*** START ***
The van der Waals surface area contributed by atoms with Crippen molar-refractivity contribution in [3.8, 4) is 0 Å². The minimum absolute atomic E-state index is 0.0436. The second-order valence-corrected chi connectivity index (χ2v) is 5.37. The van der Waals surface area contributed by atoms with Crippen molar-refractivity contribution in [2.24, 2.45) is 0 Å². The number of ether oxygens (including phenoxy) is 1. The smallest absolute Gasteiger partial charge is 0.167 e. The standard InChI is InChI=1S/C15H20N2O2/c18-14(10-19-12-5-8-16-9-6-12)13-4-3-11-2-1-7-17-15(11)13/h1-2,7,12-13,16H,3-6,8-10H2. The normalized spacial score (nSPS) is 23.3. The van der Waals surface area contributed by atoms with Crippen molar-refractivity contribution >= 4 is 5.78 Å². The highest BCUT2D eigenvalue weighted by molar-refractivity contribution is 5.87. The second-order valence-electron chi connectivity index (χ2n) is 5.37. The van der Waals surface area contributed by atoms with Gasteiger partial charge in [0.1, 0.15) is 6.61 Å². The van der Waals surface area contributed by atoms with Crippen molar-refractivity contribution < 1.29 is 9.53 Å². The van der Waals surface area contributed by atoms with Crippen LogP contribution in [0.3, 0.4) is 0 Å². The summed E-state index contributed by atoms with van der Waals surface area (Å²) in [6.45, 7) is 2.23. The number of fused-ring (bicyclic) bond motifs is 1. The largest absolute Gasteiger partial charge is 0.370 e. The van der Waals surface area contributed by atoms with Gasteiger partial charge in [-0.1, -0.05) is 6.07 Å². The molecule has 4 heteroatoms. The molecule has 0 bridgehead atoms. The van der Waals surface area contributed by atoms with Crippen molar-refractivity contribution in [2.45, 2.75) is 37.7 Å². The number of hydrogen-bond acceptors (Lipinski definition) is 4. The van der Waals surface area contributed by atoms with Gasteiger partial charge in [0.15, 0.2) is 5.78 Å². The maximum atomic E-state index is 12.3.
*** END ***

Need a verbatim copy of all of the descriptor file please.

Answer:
The van der Waals surface area contributed by atoms with Crippen molar-refractivity contribution in [3.8, 4) is 0 Å². The minimum absolute atomic E-state index is 0.0436. The second-order valence-corrected chi connectivity index (χ2v) is 5.37. The van der Waals surface area contributed by atoms with Crippen molar-refractivity contribution in [2.24, 2.45) is 0 Å². The number of ether oxygens (including phenoxy) is 1. The smallest absolute Gasteiger partial charge is 0.167 e. The standard InChI is InChI=1S/C15H20N2O2/c18-14(10-19-12-5-8-16-9-6-12)13-4-3-11-2-1-7-17-15(11)13/h1-2,7,12-13,16H,3-6,8-10H2. The normalized spacial score (nSPS) is 23.3. The van der Waals surface area contributed by atoms with Crippen molar-refractivity contribution >= 4 is 5.78 Å². The highest BCUT2D eigenvalue weighted by molar-refractivity contribution is 5.87. The second-order valence-electron chi connectivity index (χ2n) is 5.37. The van der Waals surface area contributed by atoms with Gasteiger partial charge in [0.1, 0.15) is 6.61 Å². The van der Waals surface area contributed by atoms with Crippen molar-refractivity contribution < 1.29 is 9.53 Å². The van der Waals surface area contributed by atoms with Crippen LogP contribution in [0.3, 0.4) is 0 Å². The summed E-state index contributed by atoms with van der Waals surface area (Å²) in [6.45, 7) is 2.23. The number of fused-ring (bicyclic) bond motifs is 1. The largest absolute Gasteiger partial charge is 0.370 e. The van der Waals surface area contributed by atoms with Gasteiger partial charge in [-0.1, -0.05) is 6.07 Å². The molecule has 4 heteroatoms. The molecule has 0 bridgehead atoms. The van der Waals surface area contributed by atoms with Crippen molar-refractivity contribution in [2.45, 2.75) is 37.7 Å². The number of hydrogen-bond acceptors (Lipinski definition) is 4. The van der Waals surface area contributed by atoms with Gasteiger partial charge in [0.15, 0.2) is 5.78 Å². The maximum atomic E-state index is 12.3.